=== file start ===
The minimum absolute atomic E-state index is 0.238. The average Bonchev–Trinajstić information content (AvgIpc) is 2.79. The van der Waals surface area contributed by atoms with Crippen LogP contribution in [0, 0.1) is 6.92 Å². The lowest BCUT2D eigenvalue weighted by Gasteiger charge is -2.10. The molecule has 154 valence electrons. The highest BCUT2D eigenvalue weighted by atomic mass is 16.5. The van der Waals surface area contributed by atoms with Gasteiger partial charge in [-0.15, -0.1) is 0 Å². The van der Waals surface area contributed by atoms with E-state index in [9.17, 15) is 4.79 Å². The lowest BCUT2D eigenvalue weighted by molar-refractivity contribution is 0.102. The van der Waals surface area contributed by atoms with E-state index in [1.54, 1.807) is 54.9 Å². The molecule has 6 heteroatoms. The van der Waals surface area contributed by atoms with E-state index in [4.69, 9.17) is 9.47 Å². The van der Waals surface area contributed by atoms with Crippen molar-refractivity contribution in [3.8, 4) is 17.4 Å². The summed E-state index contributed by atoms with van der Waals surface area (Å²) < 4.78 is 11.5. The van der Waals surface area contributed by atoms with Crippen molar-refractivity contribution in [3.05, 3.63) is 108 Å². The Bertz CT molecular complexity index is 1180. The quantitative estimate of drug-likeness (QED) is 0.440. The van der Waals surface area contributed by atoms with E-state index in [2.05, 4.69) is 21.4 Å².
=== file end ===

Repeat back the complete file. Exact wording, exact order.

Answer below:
The minimum absolute atomic E-state index is 0.238. The average Bonchev–Trinajstić information content (AvgIpc) is 2.79. The van der Waals surface area contributed by atoms with Crippen LogP contribution in [0, 0.1) is 6.92 Å². The lowest BCUT2D eigenvalue weighted by Gasteiger charge is -2.10. The molecule has 154 valence electrons. The highest BCUT2D eigenvalue weighted by atomic mass is 16.5. The van der Waals surface area contributed by atoms with Gasteiger partial charge in [-0.15, -0.1) is 0 Å². The van der Waals surface area contributed by atoms with E-state index in [9.17, 15) is 4.79 Å². The lowest BCUT2D eigenvalue weighted by molar-refractivity contribution is 0.102. The van der Waals surface area contributed by atoms with E-state index in [1.54, 1.807) is 54.9 Å². The molecule has 6 heteroatoms. The van der Waals surface area contributed by atoms with E-state index in [4.69, 9.17) is 9.47 Å². The van der Waals surface area contributed by atoms with Crippen molar-refractivity contribution in [3.8, 4) is 17.4 Å². The summed E-state index contributed by atoms with van der Waals surface area (Å²) < 4.78 is 11.5. The van der Waals surface area contributed by atoms with Crippen molar-refractivity contribution in [3.05, 3.63) is 108 Å². The Bertz CT molecular complexity index is 1180. The quantitative estimate of drug-likeness (QED) is 0.440. The van der Waals surface area contributed by atoms with E-state index in [2.05, 4.69) is 21.4 Å².